McTighe and Wiggins sum up Cornerstone Tasks in this way:
Cornerstone tasks are designed to recur across the grades, progressing from simpler to more sophisticated; from those that are heavily scaffolded toward ones requiring autonomous performance. Accordingly, they enable both educators and learners to track performance and document the fact that students are getting progressively better at using content knowledge and skills in worthy performances. (p. 6)
Concluding their “unpacking” Big Idea, the authors warn against only unpacking on a “micro level”. They include a cautionary note from the Kansas Department of Education, which concludes with:
Metaphorically speaking, ‘unpacking’ often leads educators to concentrate on the trees at the expense of the forest. (p. 6)
Okay, we’re all unpacked! Now what?
Big Idea # 4 – A coherent curriculum is mapped backwards from desired performances.
This Big Idea flows smoothly from Big Idea # 3, especially the Cornerstone Tasks. McTighe and Wiggins recommend their backwards design philosophy, saying “The key to avoiding an overly discrete and fragmented curriculum is to design backward from complex performances that require content.”
They include a quote directly taken from the CCSSM in its introduction of the Practice Standards:
“The Standards for Mathematical Practice describe ways in which developing student practitioners of the discipline of mathematics increasingly ought to engage with the subject matter as they grow in mathematical maturity and expertise throughout the elementary, middle and high school years. Designers of curricula, assessments, and professional development should all attend to the need to connect the mathematical practices to mathematical content in mathematics instruction.” (p. 7)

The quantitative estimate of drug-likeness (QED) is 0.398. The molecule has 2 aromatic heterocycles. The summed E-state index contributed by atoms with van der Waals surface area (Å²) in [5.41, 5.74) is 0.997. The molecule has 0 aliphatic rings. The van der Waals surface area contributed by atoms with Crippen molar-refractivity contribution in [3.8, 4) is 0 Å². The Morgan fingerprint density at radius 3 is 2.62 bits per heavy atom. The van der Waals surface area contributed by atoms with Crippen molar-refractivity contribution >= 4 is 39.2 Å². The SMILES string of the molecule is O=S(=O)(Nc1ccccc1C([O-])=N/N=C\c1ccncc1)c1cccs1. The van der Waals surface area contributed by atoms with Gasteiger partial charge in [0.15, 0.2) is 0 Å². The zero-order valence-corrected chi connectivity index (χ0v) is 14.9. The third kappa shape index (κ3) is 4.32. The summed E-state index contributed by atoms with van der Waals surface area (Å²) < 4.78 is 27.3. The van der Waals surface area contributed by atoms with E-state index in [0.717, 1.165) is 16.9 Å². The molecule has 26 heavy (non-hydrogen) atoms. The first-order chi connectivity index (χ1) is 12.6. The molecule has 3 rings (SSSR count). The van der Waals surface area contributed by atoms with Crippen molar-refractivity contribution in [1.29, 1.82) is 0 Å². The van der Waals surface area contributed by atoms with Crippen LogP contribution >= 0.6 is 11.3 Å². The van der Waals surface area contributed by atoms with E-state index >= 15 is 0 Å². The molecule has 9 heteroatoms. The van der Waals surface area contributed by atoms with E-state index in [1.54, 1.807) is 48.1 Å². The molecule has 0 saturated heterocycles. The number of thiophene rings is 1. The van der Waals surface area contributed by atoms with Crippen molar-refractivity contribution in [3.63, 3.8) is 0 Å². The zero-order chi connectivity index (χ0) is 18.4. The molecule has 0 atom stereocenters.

In this Big Idea, the authors keep the discussion focused on the learner rather than on the content.
Thus, the first question for curriculum writers is not: What will we teach and when should we teach it? Rather the initial question for curriculum development must be goal focused: Having learned key content, what will students be able to do with it? (p. 7)
Included in this Big Idea is a succinct way to clarify what is meant by “college and career readiness”.
Our long-standing contention applies unequivocally to the Common Core Standards as well as to other Standards: The ultimate aim of a curriculum is independent transfer; i.e., for students to be able to employ their learning, autonomously and thoughtfully, to varied complex situations, inside and outside of school. Lacking the capacity to independently apply their learning, a student will be neither college nor workplace ready. (p. 7)
McTigue and Wiggins warn against the temptation to list individual content standards on a calendar, focusing on “coverage” while ignoring the importance of students gradually transferring increasingly complex content and practice skills in order to solve non-routine problems.